The Free Software Foundation published its near final draft of the third version of the General Public License and expects to officially publish the license on June 29.
The GPLv3--you know the one that's a big risk to the Microsoft-Novell pact--has been tweaked to incorporate feedback and address license compatibility. Overall though the latest GPL (blog focus, all news and Techmeme) looks good for Novell. eWeek's Peter Galli concluded that the latest GPL preserves Novell's Microsoft deal.
For its part, Novell said the following on its blog:
Nothing in the last call draft of GPLv3 suggests that the final version of GPLv3 will inhibit Novell’s ability to include GPLv3 technologies in SUSE Linux Enterprise, openSUSE, and other Novell offerings as these technologies become available. We note that the language which grandfathered the Novell–Microsoft agreement remains in the draft. We will continue to distribute Linux and other GPL’d technologies. All of this is good news for our customers.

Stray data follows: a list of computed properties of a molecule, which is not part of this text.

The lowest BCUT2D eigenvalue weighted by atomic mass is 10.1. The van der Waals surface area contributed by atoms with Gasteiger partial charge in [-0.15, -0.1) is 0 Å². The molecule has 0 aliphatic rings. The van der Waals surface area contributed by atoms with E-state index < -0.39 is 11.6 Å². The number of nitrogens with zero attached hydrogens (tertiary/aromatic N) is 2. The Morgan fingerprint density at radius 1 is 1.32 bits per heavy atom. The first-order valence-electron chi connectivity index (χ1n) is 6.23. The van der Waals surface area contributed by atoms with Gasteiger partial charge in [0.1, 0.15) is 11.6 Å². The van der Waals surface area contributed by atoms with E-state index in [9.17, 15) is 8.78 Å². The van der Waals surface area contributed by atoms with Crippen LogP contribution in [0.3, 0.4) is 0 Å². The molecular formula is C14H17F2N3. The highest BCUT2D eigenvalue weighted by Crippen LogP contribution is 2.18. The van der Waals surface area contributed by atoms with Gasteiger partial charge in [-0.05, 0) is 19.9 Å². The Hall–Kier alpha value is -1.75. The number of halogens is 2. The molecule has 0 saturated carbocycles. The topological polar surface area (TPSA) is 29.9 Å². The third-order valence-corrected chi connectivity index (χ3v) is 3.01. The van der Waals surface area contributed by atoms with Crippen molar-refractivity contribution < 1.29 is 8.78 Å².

The terms of the last call draft suggest that the final version of GPLv3 will not interrupt our partnership with Microsoft. We remain committed to that partnership, which we believe will help grow the Linux market and satisfy longstanding customer needs. We look forward to providing the fruits of our joint technical interoperability to our customers and our fellow community members in accord with our previously outlined roadmap.
Among the key changes in the GPLv3 according to the FSF:
- GPLv3 is compatible with version 2 of the Apache License. It also supports BitTorrent.
- Novell can keep its deal with Microsoft, but future deals won't be acceptable. The FSF said: "Distributors who make discriminatory patent deals after March 28 may not convey software under GPLv3. Novell is not prohibited from distributing this software because the patent protection they arranged with Microsoft last November can be turned against Microsoft to the community's benefit."
- More clarification on how customers can modify free software.
- Consumer protection has been outlined more.